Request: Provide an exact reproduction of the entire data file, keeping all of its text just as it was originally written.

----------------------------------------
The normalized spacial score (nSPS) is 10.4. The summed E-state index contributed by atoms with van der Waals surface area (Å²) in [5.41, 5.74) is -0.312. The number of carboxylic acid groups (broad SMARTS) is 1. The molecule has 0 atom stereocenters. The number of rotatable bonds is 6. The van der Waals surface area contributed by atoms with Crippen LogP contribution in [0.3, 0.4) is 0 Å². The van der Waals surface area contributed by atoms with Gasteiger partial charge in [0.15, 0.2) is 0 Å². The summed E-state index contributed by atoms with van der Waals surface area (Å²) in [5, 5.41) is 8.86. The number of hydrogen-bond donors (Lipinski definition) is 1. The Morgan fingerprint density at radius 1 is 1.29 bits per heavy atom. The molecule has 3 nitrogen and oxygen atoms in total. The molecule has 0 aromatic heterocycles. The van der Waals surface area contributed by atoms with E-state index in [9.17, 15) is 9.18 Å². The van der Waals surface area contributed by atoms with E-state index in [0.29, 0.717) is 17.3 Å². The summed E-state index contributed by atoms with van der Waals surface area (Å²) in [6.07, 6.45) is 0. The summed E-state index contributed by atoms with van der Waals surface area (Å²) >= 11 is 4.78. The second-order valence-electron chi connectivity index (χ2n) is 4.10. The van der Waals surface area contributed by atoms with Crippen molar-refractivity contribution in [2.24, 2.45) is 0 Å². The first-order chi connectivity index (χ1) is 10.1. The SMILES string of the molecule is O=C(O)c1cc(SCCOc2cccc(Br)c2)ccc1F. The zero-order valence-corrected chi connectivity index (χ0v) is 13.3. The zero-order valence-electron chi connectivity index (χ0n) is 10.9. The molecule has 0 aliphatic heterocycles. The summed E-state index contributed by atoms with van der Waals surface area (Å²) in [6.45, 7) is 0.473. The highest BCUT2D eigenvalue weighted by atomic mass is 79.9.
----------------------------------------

The normalized spacial score (nSPS) is 10.4. The summed E-state index contributed by atoms with van der Waals surface area (Å²) in [5.41, 5.74) is -0.312. The number of carboxylic acid groups (broad SMARTS) is 1. The molecule has 0 atom stereocenters. The number of rotatable bonds is 6. The van der Waals surface area contributed by atoms with Crippen LogP contribution in [0.3, 0.4) is 0 Å². The van der Waals surface area contributed by atoms with Gasteiger partial charge in [0.15, 0.2) is 0 Å². The summed E-state index contributed by atoms with van der Waals surface area (Å²) in [5, 5.41) is 8.86. The number of hydrogen-bond donors (Lipinski definition) is 1. The Morgan fingerprint density at radius 1 is 1.29 bits per heavy atom. The molecule has 3 nitrogen and oxygen atoms in total. The molecule has 0 aromatic heterocycles. The van der Waals surface area contributed by atoms with E-state index in [9.17, 15) is 9.18 Å². The van der Waals surface area contributed by atoms with E-state index in [0.29, 0.717) is 17.3 Å². The summed E-state index contributed by atoms with van der Waals surface area (Å²) in [6.07, 6.45) is 0. The summed E-state index contributed by atoms with van der Waals surface area (Å²) >= 11 is 4.78. The second-order valence-electron chi connectivity index (χ2n) is 4.10. The van der Waals surface area contributed by atoms with Crippen molar-refractivity contribution in [2.24, 2.45) is 0 Å². The first-order chi connectivity index (χ1) is 10.1. The SMILES string of the molecule is O=C(O)c1cc(SCCOc2cccc(Br)c2)ccc1F. The zero-order valence-corrected chi connectivity index (χ0v) is 13.3. The zero-order valence-electron chi connectivity index (χ0n) is 10.9. The molecule has 0 aliphatic heterocycles. The summed E-state index contributed by atoms with van der Waals surface area (Å²) in [6.45, 7) is 0.473. The highest BCUT2D eigenvalue weighted by atomic mass is 79.9.